I have been using Linux (Ubuntu) well over a decade and I fell in love with command line interface which gives you more control and power over the system.Any one who loves linux would probably agree with me. The more you use command line, you will tend to notice that you use some commands more often on day to day basis that others. So for such commands bash provides a way to create custom shortcuts and this is a time saver. I cant imagine myself without my bash aliases.

Here are some of the handy aliases that I use in my Ubuntu environment.

The complete bash aliases and the help document script can be found on my gist page


Setup of bash aliases is so simple in Ubuntu operating system. All that is required is to create a .bash_aliases file in the home directory of the user.

 touch $HOME/.bash_aliases

Declaration of alias is also simple. You can just open the newly created bash_aliases file in your favourite editor and add your aliases. The sytax looks like the following

alias alias_name="command_to_run"


Simple directory traversal alias that would save you heck lot of time

alias ..='cd ..'
alias ...='cd ../../'

We can also customized ls command aliases to make it more useful

#lists contents of current directory with file permisions
alias ll='ls -l -sort'

#list all directories in current directories
alias ldir='ls -l | grep ^d'

# List directory and pipe output to less. Makes viewing of large directory easy 
alias lsl="ls -lhFA | less"

Open the working directory in GUI file explorer using Nautilus

#Opens current directory in a file explorer
alias explore='nautilus .'

#Opens current directory in a file explorer with super user privileges
alias suexplore='sudo nautilus .'

Open current directory in Ubuntu's Disk Usage Analyzer GUI with super user privileges in the background

alias analyze='gksudo baobab . &'

Opens a GUI text editor in the background

#Opens a GUI text editor in the background. Can obviously be replaced with your favorite editor
alias text='gedit &'
#Same as above with super user privileges
alias sutext='gksudo gedit &'

Open a file with whatever program would open by double clicking on it in a GUI file explorer. Requires gnome-open to be installed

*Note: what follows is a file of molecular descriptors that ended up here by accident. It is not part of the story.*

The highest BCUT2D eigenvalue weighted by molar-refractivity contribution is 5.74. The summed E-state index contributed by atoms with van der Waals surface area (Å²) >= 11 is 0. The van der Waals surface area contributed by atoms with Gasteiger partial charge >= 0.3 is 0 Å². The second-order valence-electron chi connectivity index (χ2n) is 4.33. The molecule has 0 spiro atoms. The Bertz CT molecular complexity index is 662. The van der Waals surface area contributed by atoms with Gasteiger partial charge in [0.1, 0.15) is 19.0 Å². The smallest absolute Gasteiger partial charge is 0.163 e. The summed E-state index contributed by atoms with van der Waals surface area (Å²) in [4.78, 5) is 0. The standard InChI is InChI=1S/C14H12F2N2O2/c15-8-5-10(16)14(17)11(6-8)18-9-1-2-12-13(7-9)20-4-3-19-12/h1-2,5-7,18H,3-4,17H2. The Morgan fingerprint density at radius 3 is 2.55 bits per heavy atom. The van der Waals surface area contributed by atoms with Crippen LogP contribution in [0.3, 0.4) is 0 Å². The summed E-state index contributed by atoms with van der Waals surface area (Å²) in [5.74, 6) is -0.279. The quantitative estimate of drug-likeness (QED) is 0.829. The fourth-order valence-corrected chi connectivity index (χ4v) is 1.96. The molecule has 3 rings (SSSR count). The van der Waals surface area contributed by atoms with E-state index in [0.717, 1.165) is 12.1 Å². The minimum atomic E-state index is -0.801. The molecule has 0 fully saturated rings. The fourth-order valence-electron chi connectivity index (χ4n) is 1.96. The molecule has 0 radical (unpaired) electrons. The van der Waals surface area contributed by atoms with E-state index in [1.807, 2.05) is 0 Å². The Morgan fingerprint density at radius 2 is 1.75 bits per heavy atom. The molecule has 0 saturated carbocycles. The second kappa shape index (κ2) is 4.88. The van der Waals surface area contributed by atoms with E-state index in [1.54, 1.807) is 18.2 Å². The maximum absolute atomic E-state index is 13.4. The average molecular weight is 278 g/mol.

alias try='gnome-open'

Find files in current directory

alias fhere="find . -name "

Search process in process table

alias psg="ps aux | grep -v grep | grep -i -e VSZ -e"

Aliasing for Alias

We could also create some aliases to diplay the list of configured aliases, edit aliases and load them without having to logout of the system.

Here is the alias to list all aliases. This comes in handy if you ever forget your aliases

alias a='echo "------------Your aliases------------";alias'

Edit your aliases using your favourite editor

alias via='gksudo gedit ~/.bash_aliases &'

Load your aliases after adding new one in the file

alias sa='source ~/.bash_aliases;echo "Bash aliases sourced."'

IP address

If you are like me into networking and web development. You would most probably wanted to check your public IP address or if using VPN you would like to check the location of your IP address from VPN. The following aliases will make it easier for you to check those information

# Get your public ip address
alias ip='curl'
# Get the location of your public IP address
alias iploc="curl -s |   sed -n 's|.*> *\(.*\)</h3>|\1|p'"
# Get complete information of your public IP address
alias ipinfo='curl'

Restart network service

In ubuntu I have a annoying problem of network disruption due to a old network card and requires restarting network-manager to reconnect to the internet. So here is a alias that I created to restart the network service.

#Restart network manager
alias netstart='sudo /usr/sbin/service network-manager restart'

To make sure there is no password prompt when running the alias, you could add the following entry to the sudoers list

#No password for network-manager service.(Replace your_username with your system username
your_username ALL=NOPASSWD: /usr/sbin/service network-manager restart


Here is the complete list of some useful aliases that you can simple use by creating .bash_aliases file in the home directory.

If you are looking to find the most used commands. You could search your history for most commonly used commands. The following one liner would be useful.

history | awk '{CMD[$2]++;count++;}END { for (a in CMD)print CMD[a] " " CMD[a]/count*100 "% " a;}' | grep -v "./" | column -c3 -s " " -t | sort -nr | nl |  head -n10


  1. Introduction to Useful Bash Aliases - DigitalOcean.